The annual International CES consumer electronics show running in Las Vegas this week has highlighted what industry, at least, believes is our technology-enabled future. This year, it seems to lie totally with the move from computers and mobile phones to the “Internet of things”. What this effectively means is that every electronic device we interact with becomes “smart” by getting a computer chip and a connection to the Internet. Those chips, in turn, can respond to sensors, communicate with other devices and control the devices they are embedded in.
This year’s CES has mainly featured electronic smartness moving into cars, onto our bodies as wearables, and into the home, with Internet-enabled everything — from power plugs to washing machines. The surge of interest from industry in home automation in particular clearly shows that they believe this is what we need in our lives. Samsung has pledged that by 2017, 90% of its products will be smart devices. They will also have a device called the SmartThings Hub that connects all of these devices, provides additional intelligence, and allows them to interact with each other and services on the cloud. This is a big bet for Samsung, which last year started to lose its dominance in the smartphone market.
Along with the devices, company spokesmen have been trying to construct the narrative around why consumers will feel the need to pay a premium for a smart device in the home. The “limitless possibilities” outlined by SmartThings, for example, includes automatically starting the coffee machine when you wake up.
This is hardly revolutionary or new. A patent for devices that brewed tea or coffee was granted as far back as 1902. Admittedly, a device like the Smarter WiFi Coffee Machine will allow you to start the brewing process from your phone, but this is hardly a massive advance on the basic functionality after 110 years.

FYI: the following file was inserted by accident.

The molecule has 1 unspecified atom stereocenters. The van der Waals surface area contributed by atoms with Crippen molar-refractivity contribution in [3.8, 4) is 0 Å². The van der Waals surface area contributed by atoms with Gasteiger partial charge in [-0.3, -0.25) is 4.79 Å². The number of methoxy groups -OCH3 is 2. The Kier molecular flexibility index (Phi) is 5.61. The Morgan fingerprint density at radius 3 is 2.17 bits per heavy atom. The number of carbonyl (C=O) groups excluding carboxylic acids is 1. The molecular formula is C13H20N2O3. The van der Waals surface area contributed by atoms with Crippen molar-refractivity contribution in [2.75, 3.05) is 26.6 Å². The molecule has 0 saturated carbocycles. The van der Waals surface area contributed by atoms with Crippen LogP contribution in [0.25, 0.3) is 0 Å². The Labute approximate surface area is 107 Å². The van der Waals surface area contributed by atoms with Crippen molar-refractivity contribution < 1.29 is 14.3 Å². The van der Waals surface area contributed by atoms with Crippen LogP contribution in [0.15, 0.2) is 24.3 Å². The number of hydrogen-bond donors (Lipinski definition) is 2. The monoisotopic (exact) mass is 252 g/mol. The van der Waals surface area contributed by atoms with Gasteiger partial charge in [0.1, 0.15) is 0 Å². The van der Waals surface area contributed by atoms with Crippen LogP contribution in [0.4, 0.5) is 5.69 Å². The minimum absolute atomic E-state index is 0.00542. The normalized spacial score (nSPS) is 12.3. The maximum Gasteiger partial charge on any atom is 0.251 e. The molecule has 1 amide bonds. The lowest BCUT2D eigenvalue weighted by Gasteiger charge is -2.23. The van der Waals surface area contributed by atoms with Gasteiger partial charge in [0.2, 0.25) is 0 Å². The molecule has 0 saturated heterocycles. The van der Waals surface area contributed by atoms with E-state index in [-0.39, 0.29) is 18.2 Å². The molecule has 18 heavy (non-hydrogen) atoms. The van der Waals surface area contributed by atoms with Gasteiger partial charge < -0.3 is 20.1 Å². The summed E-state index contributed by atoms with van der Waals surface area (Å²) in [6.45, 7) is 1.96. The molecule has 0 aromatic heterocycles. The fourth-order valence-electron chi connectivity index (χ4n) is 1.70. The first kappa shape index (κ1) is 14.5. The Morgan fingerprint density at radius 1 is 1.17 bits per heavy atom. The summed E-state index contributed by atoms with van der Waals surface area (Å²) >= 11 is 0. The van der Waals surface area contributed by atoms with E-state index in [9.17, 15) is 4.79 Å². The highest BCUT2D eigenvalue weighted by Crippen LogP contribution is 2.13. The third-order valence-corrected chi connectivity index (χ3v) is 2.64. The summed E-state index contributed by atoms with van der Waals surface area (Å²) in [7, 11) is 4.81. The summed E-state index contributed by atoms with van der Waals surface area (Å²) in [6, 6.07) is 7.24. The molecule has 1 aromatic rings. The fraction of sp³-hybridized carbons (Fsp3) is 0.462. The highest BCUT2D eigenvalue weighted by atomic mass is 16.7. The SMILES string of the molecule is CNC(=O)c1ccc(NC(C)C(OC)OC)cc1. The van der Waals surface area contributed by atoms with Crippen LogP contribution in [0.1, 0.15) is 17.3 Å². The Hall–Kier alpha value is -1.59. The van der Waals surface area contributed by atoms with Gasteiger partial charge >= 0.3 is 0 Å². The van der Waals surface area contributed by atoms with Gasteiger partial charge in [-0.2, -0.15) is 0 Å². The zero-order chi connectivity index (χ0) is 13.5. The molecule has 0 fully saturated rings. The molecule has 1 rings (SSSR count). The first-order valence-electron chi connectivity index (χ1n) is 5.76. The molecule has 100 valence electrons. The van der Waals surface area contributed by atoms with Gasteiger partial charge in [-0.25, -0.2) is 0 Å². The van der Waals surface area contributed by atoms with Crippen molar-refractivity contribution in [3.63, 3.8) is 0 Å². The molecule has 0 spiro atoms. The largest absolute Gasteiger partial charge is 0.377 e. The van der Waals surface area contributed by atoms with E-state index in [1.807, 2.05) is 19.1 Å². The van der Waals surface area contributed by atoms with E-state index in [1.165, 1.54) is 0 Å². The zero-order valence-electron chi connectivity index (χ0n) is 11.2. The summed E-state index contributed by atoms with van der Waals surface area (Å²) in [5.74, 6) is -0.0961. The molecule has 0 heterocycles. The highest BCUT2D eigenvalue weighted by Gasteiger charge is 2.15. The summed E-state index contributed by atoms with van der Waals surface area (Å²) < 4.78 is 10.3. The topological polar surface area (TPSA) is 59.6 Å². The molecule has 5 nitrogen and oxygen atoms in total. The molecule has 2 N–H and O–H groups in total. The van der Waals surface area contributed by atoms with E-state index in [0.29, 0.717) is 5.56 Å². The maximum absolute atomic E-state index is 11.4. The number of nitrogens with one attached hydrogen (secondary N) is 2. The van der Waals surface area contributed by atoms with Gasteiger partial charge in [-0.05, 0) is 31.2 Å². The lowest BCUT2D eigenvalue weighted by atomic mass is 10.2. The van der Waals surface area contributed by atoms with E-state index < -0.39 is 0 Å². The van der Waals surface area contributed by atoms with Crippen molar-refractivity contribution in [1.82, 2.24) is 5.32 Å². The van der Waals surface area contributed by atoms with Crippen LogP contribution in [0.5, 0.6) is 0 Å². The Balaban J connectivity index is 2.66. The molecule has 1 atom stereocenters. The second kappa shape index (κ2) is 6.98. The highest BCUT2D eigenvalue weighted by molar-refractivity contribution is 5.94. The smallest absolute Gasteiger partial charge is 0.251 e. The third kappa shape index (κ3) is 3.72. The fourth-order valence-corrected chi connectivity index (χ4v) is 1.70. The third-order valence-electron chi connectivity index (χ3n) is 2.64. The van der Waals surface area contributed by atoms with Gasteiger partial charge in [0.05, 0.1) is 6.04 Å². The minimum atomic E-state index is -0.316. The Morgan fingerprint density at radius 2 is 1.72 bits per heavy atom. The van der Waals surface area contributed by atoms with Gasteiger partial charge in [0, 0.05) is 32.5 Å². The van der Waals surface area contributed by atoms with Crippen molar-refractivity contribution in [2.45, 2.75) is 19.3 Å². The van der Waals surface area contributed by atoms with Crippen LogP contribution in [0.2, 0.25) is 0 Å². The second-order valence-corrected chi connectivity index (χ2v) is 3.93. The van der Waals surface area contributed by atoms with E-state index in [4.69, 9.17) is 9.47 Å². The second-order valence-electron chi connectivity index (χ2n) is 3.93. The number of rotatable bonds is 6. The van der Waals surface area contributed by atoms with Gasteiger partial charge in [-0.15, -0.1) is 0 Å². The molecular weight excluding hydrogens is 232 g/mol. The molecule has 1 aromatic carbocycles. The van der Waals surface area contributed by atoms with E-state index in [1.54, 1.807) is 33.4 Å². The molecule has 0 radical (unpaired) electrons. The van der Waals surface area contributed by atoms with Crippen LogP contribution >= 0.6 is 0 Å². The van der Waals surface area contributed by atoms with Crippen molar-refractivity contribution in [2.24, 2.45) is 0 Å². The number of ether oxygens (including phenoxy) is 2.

Other “limitless possibilities” listed by SmartThings also fall short of convincing, reflecting what has been both already imagined, and even put into practice, for many years: automated lights; remote controls for air conditioners and heaters; and home security that can be monitored remotely.
The other major challenge facing home automation — even once people have imagined the possibilities and paid a premium for them — is the safety and security of these devices. In what was a warning shot for industry, US Federal Trade Commission chair Edith Ramirez’s spoke at CES of the need to have security and privacy “designed into” Internet of things devices from the outset.
The FTC’s concerns were about the collection and use of private data, including the scope for carrying out data analysis on all of the data collected by the devices. Even if the companies offering smart devices didn’t use this data inappropriately, just collecting it poses a risk of others getting hold of it through what seems like all-to-frequent hacking. Ramirez also expressed concern about the inherent security of the devices themselves, leaving them open to access and control by hackers.
Companies like Bitdefender are trying to address the security issue by creating a hardware device called Box, which seeks to protect Internet-of-things devices in the home. Although a good start, it serves only to increase the cost and complexity of implementing smart devices in the home.
Consulting firm Accenture has reported that 83% of consumers have experienced difficulties in setting up and using smart devices. They also reported that 25% of smart thermostat owners found the devices too difficult to use.
CES 2015 is a showcase of what products industry believes we will be buying in the near to short-term future. In some cases, these are easy bets as consumers are given no choice. Cars will come with better mobile device integration and increasingly with direct connections to the Internet. In other cases, consumers will ultimately decide if a technological strategy will succeed. In the case of past CES events, failed industry bets included 3D televisions, which didn’t prove popular with the public.
Of course, there are situations where home automation may have a role, including making daily life easier for those who have disabilities, or for people who are caring for the elderly. Whether it permeates into everyday life, however, is a long bet and there is still not a compelling argument for surrounding ourselves with Internet-enabled devices.
On a personal note, my Samsung air conditioning units are Internet-enabled and can be controlled remotely from my phone. However, other than showing people how I can access them when I am away from the home, I have rarely thought to use that functionality in the past year. But perhaps this is because I am incapable of thinking of the “limitless possibilities” this capability brings.
- David Glance is director of the UWA Centre for Software Practice at the University of Western Australia
- This article was originally published on The Conversation